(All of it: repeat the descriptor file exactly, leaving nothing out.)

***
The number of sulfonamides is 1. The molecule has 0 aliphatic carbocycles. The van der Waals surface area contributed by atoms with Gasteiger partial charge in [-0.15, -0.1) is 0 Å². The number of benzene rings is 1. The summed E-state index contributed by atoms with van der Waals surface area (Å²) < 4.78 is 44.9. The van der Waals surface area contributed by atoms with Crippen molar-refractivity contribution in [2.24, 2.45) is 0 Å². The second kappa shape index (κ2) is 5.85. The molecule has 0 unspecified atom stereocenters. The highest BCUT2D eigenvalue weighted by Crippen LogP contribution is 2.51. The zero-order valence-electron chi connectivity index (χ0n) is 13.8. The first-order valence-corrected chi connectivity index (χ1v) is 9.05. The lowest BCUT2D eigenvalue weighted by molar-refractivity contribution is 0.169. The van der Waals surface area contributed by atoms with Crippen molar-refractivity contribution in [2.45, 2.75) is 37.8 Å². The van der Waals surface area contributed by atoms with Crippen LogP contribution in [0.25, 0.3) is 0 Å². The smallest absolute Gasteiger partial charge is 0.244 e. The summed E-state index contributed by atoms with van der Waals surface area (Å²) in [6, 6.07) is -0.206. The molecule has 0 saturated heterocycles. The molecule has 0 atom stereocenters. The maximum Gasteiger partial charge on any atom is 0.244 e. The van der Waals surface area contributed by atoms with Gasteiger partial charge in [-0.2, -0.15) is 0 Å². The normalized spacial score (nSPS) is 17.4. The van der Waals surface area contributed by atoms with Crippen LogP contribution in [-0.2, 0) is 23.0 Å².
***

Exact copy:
The number of sulfonamides is 1. The molecule has 0 aliphatic carbocycles. The van der Waals surface area contributed by atoms with Gasteiger partial charge in [-0.15, -0.1) is 0 Å². The number of benzene rings is 1. The summed E-state index contributed by atoms with van der Waals surface area (Å²) < 4.78 is 44.9. The van der Waals surface area contributed by atoms with Crippen molar-refractivity contribution in [2.24, 2.45) is 0 Å². The second kappa shape index (κ2) is 5.85. The molecule has 0 unspecified atom stereocenters. The highest BCUT2D eigenvalue weighted by Crippen LogP contribution is 2.51. The zero-order valence-electron chi connectivity index (χ0n) is 13.8. The first-order valence-corrected chi connectivity index (χ1v) is 9.05. The lowest BCUT2D eigenvalue weighted by molar-refractivity contribution is 0.169. The van der Waals surface area contributed by atoms with Crippen molar-refractivity contribution in [2.45, 2.75) is 37.8 Å². The van der Waals surface area contributed by atoms with Crippen LogP contribution in [0.25, 0.3) is 0 Å². The smallest absolute Gasteiger partial charge is 0.244 e. The summed E-state index contributed by atoms with van der Waals surface area (Å²) in [6, 6.07) is -0.206. The molecule has 0 saturated heterocycles. The molecule has 0 atom stereocenters. The maximum Gasteiger partial charge on any atom is 0.244 e. The van der Waals surface area contributed by atoms with Gasteiger partial charge in [-0.2, -0.15) is 0 Å². The normalized spacial score (nSPS) is 17.4. The van der Waals surface area contributed by atoms with Crippen LogP contribution in [-0.2, 0) is 23.0 Å².